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Spicy Greens for Your Garden

By Tracy Bedford, Colorado Master GardenerSM, Colorado State University Cooperative Extension, Denver County

In case you didn't know, it's the year of mesclun.

So proclaims the National Garden Bureau. Mesclun, we learn, is a mix of young plant leaves that include some not-so-run-of-the-mill greens.

In addition to a lettuce base, spicy greens such as arugula, cress and Japanese mustards add salad excitement to what can otherwise be ho-hum dining.

Spicy salad greens are leafy plants with both a distinct spiciness or assertive flavor and the delicate tenderness to be eaten raw in salads. Many are easy to grow -- some too easy -- often ending up in the weed category. With a short time to harvest, between 21 and 60 days, these greens can offer a summer of tasty salads. Don't neglect to plant a mid-to-late summer planting of the cool weather types for fall harvest.

Arugula is the spicy green enjoying the most popularity today. It's also known as rocket. High in vitamins, this plant has been cultivated in North America for more than 300 years. It's attractive lobed, dark green leaves offer a unique nutty flavor. This plant likes cold weather so, for best results, plant early in spring and late in the summer. For summer harvest, plant in the shade or under floating row covers where it's cooler. Arugula turns bitter in the heat of summer.

Cress is a more challenging plant to grow in Colorado's intense sun. It's ready to harvest in as little as 14 days after spring planting. Part day shade is best particularly when weather turns warm. Both curly cress, also known as peppergrass, and broadleaf cress thrive in ordinary garden soil and provide for repeat harvests before going to seed.

For fiery greens that are a culinary delight, grow Japanese mustards. Varieties include `Osaka Purple,' `Greenwave' and `Red Giant' among others. `Red Giant' is reported to have a Dijon mustard taste. Leaves are ready for harvest when four inches long, usually four to six weeks after sowing. They can withstand some summer heat if planted in partial shade. Do go slow here as these are considered some of the spiciest of greens.

Another savory, easy-to-grow plant in Colorado is vigorous annual nasturtium. Better known for its sunset hued flowers, both flowers and leaves are edible. Nasturtiums grow like crazy in hot weather and the young leaves provide the best peppery bite. Another pesky flower -- or faithful friend, depending on your outlook -- is johnny jump ups. Only their flowers are edible and they add wonderful color to salads.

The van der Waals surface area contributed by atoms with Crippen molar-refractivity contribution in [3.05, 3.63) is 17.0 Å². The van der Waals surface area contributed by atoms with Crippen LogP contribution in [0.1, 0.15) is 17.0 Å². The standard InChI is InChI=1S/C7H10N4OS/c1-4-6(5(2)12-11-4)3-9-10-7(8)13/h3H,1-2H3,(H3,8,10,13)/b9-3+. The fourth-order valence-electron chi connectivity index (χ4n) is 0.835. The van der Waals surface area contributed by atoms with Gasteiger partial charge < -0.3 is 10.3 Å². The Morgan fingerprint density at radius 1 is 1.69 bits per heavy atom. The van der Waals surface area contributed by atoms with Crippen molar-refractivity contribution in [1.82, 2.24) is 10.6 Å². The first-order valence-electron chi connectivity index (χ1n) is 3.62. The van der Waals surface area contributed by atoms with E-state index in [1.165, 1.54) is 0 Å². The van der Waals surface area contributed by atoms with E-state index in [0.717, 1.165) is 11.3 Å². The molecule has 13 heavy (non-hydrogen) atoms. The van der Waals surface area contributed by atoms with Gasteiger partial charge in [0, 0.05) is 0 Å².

Milder mibuna and mizuna offer a starting point for those wanting to take a go-slow approach to savory salads. Quick to harvest, pick leaves on an as-needed basis and expect one plant to provide for many salads.

For the lettuce base, butterhead, looseleaf and romaine types grow well in Colorado. Crisphead lettuce rarely sets a hard head according to many years of vegetable demonstration trial results at Colorado State University. Of the butterhead types, `Ermosa,' with smooth, light green leaves, `Dapple,' a beautiful red oak leaf and `Pirat,' with a red tinge to its leaves, have all proven to be Colorado adapted. Looseleaf varieties that do well here are `Green Ice' and `Red Sails.' For romaine, try `Winter Density.'

The no-fuss way to grow these delicacies is to plant seeds early in a big flower planter. Instead of delaying planting until you get time to prepare your garden, you can prepare the planter the previous fall and, early in the spring, scatter seeds in a minute. Grow seeds in a potting soil high in organic material and well supplied with nutrients. Provide consistent moisture during growth. When the seedlings are large enough to transplant to a vegetable bed, divert a few leaves for your salad table. Try this and you will be rewarded with a lovely early season flower planter, a thriving vegetable bed and a full salad bowl.

Photograph courtesy of Judy Sedbrook.

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Date last revised: 01/05/2010